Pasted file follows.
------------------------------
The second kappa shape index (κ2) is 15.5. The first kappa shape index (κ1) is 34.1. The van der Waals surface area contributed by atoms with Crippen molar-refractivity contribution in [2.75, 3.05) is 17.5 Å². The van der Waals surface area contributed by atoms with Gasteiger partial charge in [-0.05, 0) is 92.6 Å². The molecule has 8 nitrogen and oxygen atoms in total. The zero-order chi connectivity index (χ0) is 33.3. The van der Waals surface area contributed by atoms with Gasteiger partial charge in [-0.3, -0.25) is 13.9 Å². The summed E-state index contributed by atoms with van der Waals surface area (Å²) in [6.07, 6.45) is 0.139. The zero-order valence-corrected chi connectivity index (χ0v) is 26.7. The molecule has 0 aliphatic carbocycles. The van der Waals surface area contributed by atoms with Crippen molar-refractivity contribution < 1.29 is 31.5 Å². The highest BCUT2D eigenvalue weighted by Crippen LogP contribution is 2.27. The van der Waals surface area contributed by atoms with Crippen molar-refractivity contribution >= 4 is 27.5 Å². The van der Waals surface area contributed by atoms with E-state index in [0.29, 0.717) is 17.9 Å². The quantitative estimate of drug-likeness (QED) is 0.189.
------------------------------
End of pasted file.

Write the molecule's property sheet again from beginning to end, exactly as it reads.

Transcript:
The second kappa shape index (κ2) is 15.5. The first kappa shape index (κ1) is 34.1. The van der Waals surface area contributed by atoms with Crippen molar-refractivity contribution in [2.75, 3.05) is 17.5 Å². The van der Waals surface area contributed by atoms with Gasteiger partial charge in [-0.05, 0) is 92.6 Å². The molecule has 8 nitrogen and oxygen atoms in total. The zero-order chi connectivity index (χ0) is 33.3. The van der Waals surface area contributed by atoms with Gasteiger partial charge in [-0.3, -0.25) is 13.9 Å². The summed E-state index contributed by atoms with van der Waals surface area (Å²) in [6.07, 6.45) is 0.139. The zero-order valence-corrected chi connectivity index (χ0v) is 26.7. The molecule has 0 aliphatic carbocycles. The van der Waals surface area contributed by atoms with Crippen molar-refractivity contribution < 1.29 is 31.5 Å². The highest BCUT2D eigenvalue weighted by Crippen LogP contribution is 2.27. The van der Waals surface area contributed by atoms with Crippen molar-refractivity contribution >= 4 is 27.5 Å². The van der Waals surface area contributed by atoms with E-state index in [0.29, 0.717) is 17.9 Å². The quantitative estimate of drug-likeness (QED) is 0.189.